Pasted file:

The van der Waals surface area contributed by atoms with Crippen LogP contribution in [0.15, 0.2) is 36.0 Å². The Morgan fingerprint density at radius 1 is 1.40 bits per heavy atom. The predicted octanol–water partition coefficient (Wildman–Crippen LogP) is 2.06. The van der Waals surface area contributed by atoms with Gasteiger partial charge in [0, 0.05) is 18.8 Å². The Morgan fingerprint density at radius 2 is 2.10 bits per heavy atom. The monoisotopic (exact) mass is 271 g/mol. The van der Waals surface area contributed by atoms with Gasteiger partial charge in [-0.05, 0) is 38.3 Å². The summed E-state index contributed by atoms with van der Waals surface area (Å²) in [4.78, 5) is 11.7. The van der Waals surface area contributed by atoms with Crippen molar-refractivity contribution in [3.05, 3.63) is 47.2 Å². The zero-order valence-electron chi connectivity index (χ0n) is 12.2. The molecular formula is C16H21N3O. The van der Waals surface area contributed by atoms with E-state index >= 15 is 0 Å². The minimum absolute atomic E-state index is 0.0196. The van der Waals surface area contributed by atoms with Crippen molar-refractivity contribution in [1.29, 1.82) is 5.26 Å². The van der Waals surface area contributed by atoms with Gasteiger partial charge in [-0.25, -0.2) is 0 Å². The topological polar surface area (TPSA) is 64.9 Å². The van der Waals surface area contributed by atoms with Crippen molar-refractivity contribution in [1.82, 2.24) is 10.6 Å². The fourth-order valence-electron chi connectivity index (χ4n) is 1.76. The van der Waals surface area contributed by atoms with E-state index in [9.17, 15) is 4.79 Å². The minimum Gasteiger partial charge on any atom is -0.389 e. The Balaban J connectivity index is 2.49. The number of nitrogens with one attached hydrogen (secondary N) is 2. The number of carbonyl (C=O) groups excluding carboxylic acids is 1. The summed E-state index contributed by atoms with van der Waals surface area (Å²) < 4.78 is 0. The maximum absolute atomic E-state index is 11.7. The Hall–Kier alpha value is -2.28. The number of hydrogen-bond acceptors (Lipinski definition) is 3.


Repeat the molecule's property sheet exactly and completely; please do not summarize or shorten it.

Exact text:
The van der Waals surface area contributed by atoms with Crippen LogP contribution in [0.15, 0.2) is 36.0 Å². The Morgan fingerprint density at radius 1 is 1.40 bits per heavy atom. The predicted octanol–water partition coefficient (Wildman–Crippen LogP) is 2.06. The van der Waals surface area contributed by atoms with Gasteiger partial charge in [0, 0.05) is 18.8 Å². The Morgan fingerprint density at radius 2 is 2.10 bits per heavy atom. The monoisotopic (exact) mass is 271 g/mol. The van der Waals surface area contributed by atoms with Gasteiger partial charge in [-0.05, 0) is 38.3 Å². The summed E-state index contributed by atoms with van der Waals surface area (Å²) in [4.78, 5) is 11.7. The van der Waals surface area contributed by atoms with Crippen molar-refractivity contribution in [3.05, 3.63) is 47.2 Å². The zero-order valence-electron chi connectivity index (χ0n) is 12.2. The molecular formula is C16H21N3O. The van der Waals surface area contributed by atoms with E-state index >= 15 is 0 Å². The minimum absolute atomic E-state index is 0.0196. The van der Waals surface area contributed by atoms with Crippen molar-refractivity contribution in [1.29, 1.82) is 5.26 Å². The van der Waals surface area contributed by atoms with Gasteiger partial charge in [-0.25, -0.2) is 0 Å². The topological polar surface area (TPSA) is 64.9 Å². The van der Waals surface area contributed by atoms with Crippen molar-refractivity contribution in [1.82, 2.24) is 10.6 Å². The fourth-order valence-electron chi connectivity index (χ4n) is 1.76. The van der Waals surface area contributed by atoms with E-state index in [9.17, 15) is 4.79 Å². The minimum Gasteiger partial charge on any atom is -0.389 e. The Balaban J connectivity index is 2.49. The number of nitrogens with one attached hydrogen (secondary N) is 2. The number of carbonyl (C=O) groups excluding carboxylic acids is 1. The summed E-state index contributed by atoms with van der Waals surface area (Å²) < 4.78 is 0. The maximum absolute atomic E-state index is 11.7. The Hall–Kier alpha value is -2.28. The number of hydrogen-bond acceptors (Lipinski definition) is 3.